Hugo Messias has arrived in Lisbon and PACE under the “Identifying the Earliest Supermassive Black Holes with ALMA” research grant. Welcome Back, Hugo!
PACE has been invited by the ‘Regiao Autonoma de Azores’ and the RAEGE consortium to visit the Colombo station in the Azores Island of Santa Maria. Equipped with 3 receivers in bands S (2.2 – 2.37 GHz), X (8.15 -9GHz), and Ka (21.77 – 24.45 GHz), this 13.2 m radio telescope is part of the International VLBI Service for Geodesy and Astrometry (IVS) network (RAEGSMAR). During this visit, resident RAEGE scientists described to PACE researchers the capability and the performance of the telescope, in order to explore the possibility of future synergies with such a valuable instrument.
A Picture taken by the PACE representative, José Afonso, during the visit.
PACE members participated in the international Athena-WFI meeting (see link for the detailed programme), held on the end of November at the Faculty of Sciences of the University of Lisbon. The Wide Field Imager (WFI) is an instrument that will be mounted on the Athena Space Observatory, an X-ray telescope designed to address fundamental questions in Astrophysics involving high energies. The launch is scheduled for 2031, and PACE explored during the meeting potential synergies between Athena and millimetre and submillimetre Astronomy.
On 2-4th of July, PACE participated to the ‘ Encontro Ciencia 2018‘, the annual meeting of Portuguese researchers. PACE had its own stand introducing ALMA to the visitors. The photos show the stand and the analyst Israel Matute confronted to curious researchers and students.
The PACE, in collaboration with the ESO, organized an “ALMA Data
Processing Workshop” held in Lisbon on 5th, 6th, and 7th of December and funded by RadioNet consortium (website:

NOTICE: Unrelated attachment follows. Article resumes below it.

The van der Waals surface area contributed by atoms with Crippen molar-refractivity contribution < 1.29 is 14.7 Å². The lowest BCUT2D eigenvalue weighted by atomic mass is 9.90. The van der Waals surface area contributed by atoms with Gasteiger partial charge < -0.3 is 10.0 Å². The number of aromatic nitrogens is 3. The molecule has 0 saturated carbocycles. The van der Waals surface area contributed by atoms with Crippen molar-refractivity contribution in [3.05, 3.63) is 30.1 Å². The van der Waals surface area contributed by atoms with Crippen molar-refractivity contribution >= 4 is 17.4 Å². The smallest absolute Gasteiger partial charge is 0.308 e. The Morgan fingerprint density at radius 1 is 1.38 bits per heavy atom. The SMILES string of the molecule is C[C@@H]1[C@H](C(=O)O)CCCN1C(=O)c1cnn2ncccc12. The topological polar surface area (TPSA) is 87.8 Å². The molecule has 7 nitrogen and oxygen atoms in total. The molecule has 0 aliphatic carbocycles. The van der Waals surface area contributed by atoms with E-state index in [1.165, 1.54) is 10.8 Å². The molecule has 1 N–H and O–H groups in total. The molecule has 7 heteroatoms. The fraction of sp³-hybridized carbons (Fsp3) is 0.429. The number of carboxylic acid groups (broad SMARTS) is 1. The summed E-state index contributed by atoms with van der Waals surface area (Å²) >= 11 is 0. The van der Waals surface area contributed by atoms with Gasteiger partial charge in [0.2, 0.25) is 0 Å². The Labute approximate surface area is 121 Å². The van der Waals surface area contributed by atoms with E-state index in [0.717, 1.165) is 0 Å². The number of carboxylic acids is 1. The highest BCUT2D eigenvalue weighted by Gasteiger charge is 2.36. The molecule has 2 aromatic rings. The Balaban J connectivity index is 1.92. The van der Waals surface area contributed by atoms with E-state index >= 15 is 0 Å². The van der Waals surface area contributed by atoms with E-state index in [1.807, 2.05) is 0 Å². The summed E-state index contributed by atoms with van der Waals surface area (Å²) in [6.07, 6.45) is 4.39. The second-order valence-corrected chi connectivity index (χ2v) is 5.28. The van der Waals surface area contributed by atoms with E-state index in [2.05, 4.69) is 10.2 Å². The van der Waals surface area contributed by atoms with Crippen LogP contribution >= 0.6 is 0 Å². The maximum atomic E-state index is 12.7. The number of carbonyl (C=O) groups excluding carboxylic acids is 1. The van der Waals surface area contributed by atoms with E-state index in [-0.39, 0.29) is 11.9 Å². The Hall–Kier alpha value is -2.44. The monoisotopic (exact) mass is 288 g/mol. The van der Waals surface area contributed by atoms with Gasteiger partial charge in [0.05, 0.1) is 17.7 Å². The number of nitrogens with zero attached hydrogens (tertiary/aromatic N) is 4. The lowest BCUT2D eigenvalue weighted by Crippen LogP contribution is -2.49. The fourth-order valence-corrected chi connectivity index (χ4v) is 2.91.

http://www.iastro.pt/research/conferences/alma2017/). The goal of the workshop was to bring together all the community which were planning to use ALMA data in the future, and join them together for different hands-on sessions. The organizers, together with expert invited speakers from the ARC nodes of UK and Netherlands, guided the participants from raw to reduced
data, in two days and half of full work.
A total of 19 astronomers attended the workshop, coming from ten different countries: Pakistan, Greece, Turkey, Croatia, Netherlands, Ireland, Italy, UK, Spain, and of course Portugal. As expected, the most represented communities were Portugal and Spain, for logistics reasons. 37% of the participants were female, and more than half of the participants were PhD or Master students. Beyond the participants, the organizers invited two expert speakers from the ARC node of the UK, Dr. George Bendo, and from Netherlands, Dr. Ciriaco Goddi, which work as ALMA data analysts in their respective ALMA nodes.
An important aspect to underline is that almost 63% of the participants were not experts in interferometry, and approached the topic for the first time. This is very positive, as the main goals of the workshop was exactly to attract young scientists towards the use of interferometric data.
We hope that in the future PACE will continue this path, organizing other events, with the idea to help the European radio community.
[RadioNet has received funding from the EU’s Horizon 2020 research and innovation programme under the grant agreement No 730562]
PACE in collaboration with the ESO and the RadioNet consortium, is glad to announce that an “ALMA Data Processing Workshop” will take place in Lisbon on 5th (afternoon), 6th, and 7th of December.